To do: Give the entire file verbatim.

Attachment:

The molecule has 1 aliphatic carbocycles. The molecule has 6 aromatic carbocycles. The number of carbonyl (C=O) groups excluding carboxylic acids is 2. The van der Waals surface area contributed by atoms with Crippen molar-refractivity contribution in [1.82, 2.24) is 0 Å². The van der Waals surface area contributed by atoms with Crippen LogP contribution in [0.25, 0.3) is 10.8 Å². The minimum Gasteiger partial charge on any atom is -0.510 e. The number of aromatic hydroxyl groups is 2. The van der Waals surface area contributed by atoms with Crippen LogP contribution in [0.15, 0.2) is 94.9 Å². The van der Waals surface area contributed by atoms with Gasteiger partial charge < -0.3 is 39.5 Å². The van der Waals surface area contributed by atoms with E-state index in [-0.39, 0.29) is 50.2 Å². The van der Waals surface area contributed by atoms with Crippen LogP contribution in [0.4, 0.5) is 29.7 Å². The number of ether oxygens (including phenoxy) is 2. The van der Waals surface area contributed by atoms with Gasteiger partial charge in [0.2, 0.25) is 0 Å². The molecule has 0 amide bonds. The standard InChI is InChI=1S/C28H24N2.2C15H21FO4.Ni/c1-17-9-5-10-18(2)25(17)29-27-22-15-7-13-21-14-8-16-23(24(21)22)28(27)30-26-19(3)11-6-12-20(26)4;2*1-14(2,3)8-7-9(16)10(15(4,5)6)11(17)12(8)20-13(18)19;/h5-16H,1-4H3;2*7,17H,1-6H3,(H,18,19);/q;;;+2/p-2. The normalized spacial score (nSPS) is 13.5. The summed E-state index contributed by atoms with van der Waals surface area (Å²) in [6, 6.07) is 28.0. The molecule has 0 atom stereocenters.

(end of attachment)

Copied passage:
The molecule has 1 aliphatic carbocycles. The molecule has 6 aromatic carbocycles. The number of carbonyl (C=O) groups excluding carboxylic acids is 2. The van der Waals surface area contributed by atoms with Crippen molar-refractivity contribution in [1.82, 2.24) is 0 Å². The van der Waals surface area contributed by atoms with Crippen LogP contribution in [0.25, 0.3) is 10.8 Å². The minimum Gasteiger partial charge on any atom is -0.510 e. The number of aromatic hydroxyl groups is 2. The van der Waals surface area contributed by atoms with Crippen LogP contribution in [0.15, 0.2) is 94.9 Å². The van der Waals surface area contributed by atoms with Gasteiger partial charge < -0.3 is 39.5 Å². The van der Waals surface area contributed by atoms with E-state index in [-0.39, 0.29) is 50.2 Å². The van der Waals surface area contributed by atoms with Crippen LogP contribution in [0.4, 0.5) is 29.7 Å². The number of ether oxygens (including phenoxy) is 2. The van der Waals surface area contributed by atoms with Gasteiger partial charge in [0.2, 0.25) is 0 Å². The molecule has 0 amide bonds. The standard InChI is InChI=1S/C28H24N2.2C15H21FO4.Ni/c1-17-9-5-10-18(2)25(17)29-27-22-15-7-13-21-14-8-16-23(24(21)22)28(27)30-26-19(3)11-6-12-20(26)4;2*1-14(2,3)8-7-9(16)10(15(4,5)6)11(17)12(8)20-13(18)19;/h5-16H,1-4H3;2*7,17H,1-6H3,(H,18,19);/q;;;+2/p-2. The normalized spacial score (nSPS) is 13.5. The summed E-state index contributed by atoms with van der Waals surface area (Å²) in [6, 6.07) is 28.0. The molecule has 0 atom stereocenters.